Garrett was arrested/
Pittsburgh, Nov. 3.?Directors j
of the Union Natural Gas Company i
voted today to declare a stock di- j
vidend of 75 per cent in addition j
to the regular cash dividend, pro-!
vided the stockholders at a meet
ing on November 28 vote favorab- 1
ly upon a proposal to increase the;
capital stock from $10,000,000 - to I
$20,000.000. j
ed to death, need never to be exe- j
cuted," has almost become a legal
maxim in South Carolina. How
ever, the new doctrine laid down
by the court will prevent this.
The doctrine of appeals under
which the courts have been labor-,
ing, as laid down in the State vs. j
Lee, and interpreted in subsequent J
cases, "has led to a condition" in
the language of the opinion, j
?where convicted criminals may by|
successive motions and appeals j
block the process of the law in- j
definitely, and by their motions and
appeals prevent their executions."
This condition has been con-j
fronting the law enforcement de
par'trnent of the government for i
some time, so much so that in sev
eral notorious cases substantial jus
tice has been thwarted. When
Judge Mauldin granted a new trial
to Cliff Hawkins on the ground of
after-discovered evidence as to his
mental condition, the state, through j
the office of Sam M. Wolfe, At
torney General, appealed for the!
main purpose of having the case of!
State vs. Lee reviewed in an ef- j
fort to have the supreme court j
ascertain if a new doctrine on ap- j
peals could not be evolved.
The supreme court realized the j
gravity of the situation in a time
when crime is rampant, for, in the j
opinion, it uses these words: "Per
haps this tribunal was never call
ed upon to meet a greater respon
sibility than that which now con
fronts it: nor was it ever more
loudly called upon to use its ju
dicial powers Jn a proper M'ay to
avert a deplorable condition, a
condition that is not calculated I
to enhance respect for law, and its J
enforcement, and which as a mat-;
ter of fact would have a contrary
effect. It was never intended by
the framers and makers of our
constitution and laws that the con
dition referred to should exist and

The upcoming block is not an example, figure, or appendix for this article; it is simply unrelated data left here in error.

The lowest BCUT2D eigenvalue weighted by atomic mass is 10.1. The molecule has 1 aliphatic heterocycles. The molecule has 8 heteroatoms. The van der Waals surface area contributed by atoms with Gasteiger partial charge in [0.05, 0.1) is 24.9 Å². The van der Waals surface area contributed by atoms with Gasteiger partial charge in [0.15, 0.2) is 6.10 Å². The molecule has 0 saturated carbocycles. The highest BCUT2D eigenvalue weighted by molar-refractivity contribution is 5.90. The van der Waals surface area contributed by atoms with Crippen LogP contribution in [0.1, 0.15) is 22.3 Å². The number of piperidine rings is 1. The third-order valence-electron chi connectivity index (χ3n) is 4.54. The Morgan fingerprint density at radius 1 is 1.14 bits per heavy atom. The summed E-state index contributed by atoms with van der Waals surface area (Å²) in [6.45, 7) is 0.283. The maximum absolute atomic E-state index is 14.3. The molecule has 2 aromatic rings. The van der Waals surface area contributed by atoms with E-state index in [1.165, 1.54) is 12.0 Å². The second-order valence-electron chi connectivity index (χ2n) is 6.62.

there must he some legal way *o
avert it. We have the opportun
ity and it remains to be seen
whether or not we have the dis
position and the ability to point out
that way."
Recently the state supreme court,
adopted what is known as "Rule
30" in which it was decreed th:it
frivolous appeals would not be
looked on with leniency by the
court, but the doctrine laid down
this afternoon will put a stop to
delayed justice and speed up the
execution of the sentences of the
t be thy Country's, Tby God's and
lay, November 8,1922
Angora Assembly
Unanimously De
cides That It is Su
preme Power and
Sultanate is Abol
Constantinople, Nov. 3 (By .the
Associated Press)..?An end to the
sultanate in Turkey has been unani
mously decreed by the grand nat
ional assembly sitting at Angora.
The executive and legislative "pow
ers of the country have been
conferred with the assembly upon
the nation and the palace of the
sublime porte, which "through cor
rupt ignorance for several centuries
provoked numerous ?ls for the
country, has passed into the do
main of history.
A caliph is to be chosen by the
assembly from a member of the
Osman dynasty to succeed the sul
tan but the resolution of the as
sembly announced that the Turk
ish government would remain the
keystone of the caliphate. The
choice of the ealiph is to'be that
member of the imperial family who
is the best, instructed, the best ed
ucated, the most honest and the
. The assembly also decided that
all treaties entered into by the
Constantinople government since
March 6, 1920, were null and void.
The decision of the. assembly was
followed by the proclamation of a
national holiday and the firing of
a salute.
Notwithstanding the assembly's
decree that the era of liberation
had at last been entered into the
sultan presided this afternoon at a
meeting of ;his ministers. The
grand vizier, Tewfik Pasha, and
his colleagues kissed the sultan's
hand on the occasion of the pro
phet's birthday, renewed their
pledge of loyalty -and expressed
the utmost indignation of. what
was termed the rash action of the
Angora government in proclaim
ing an end to the sultanate. While
nothing definite can be ascertained
regarding the decision reached at
the council today, it was reported
in high quarters there was good
reason to believe the sultan had
disputed the legal character* of the
national assembly's decision.
Some of the Turkish afternoon
newspapers today announced'.that
abdication of the sultan is only a
question of ho\?rs,'but the ministers
of the sublime porte took no
such a view of the situation. The
sultan's resignation, according to
tradition, would be handed to the
members of the- imperial family,
and no crown council was called
today at Yildiz palace.
Monarchist and Turkish mod
erate circles anticipate internal
dissension in consequence of the
action of the assembly. They ex
press the view that the step of the
Angora government is a triumph
for the Bolshevik policy.
Grnd Vizier Tewfik Pasha has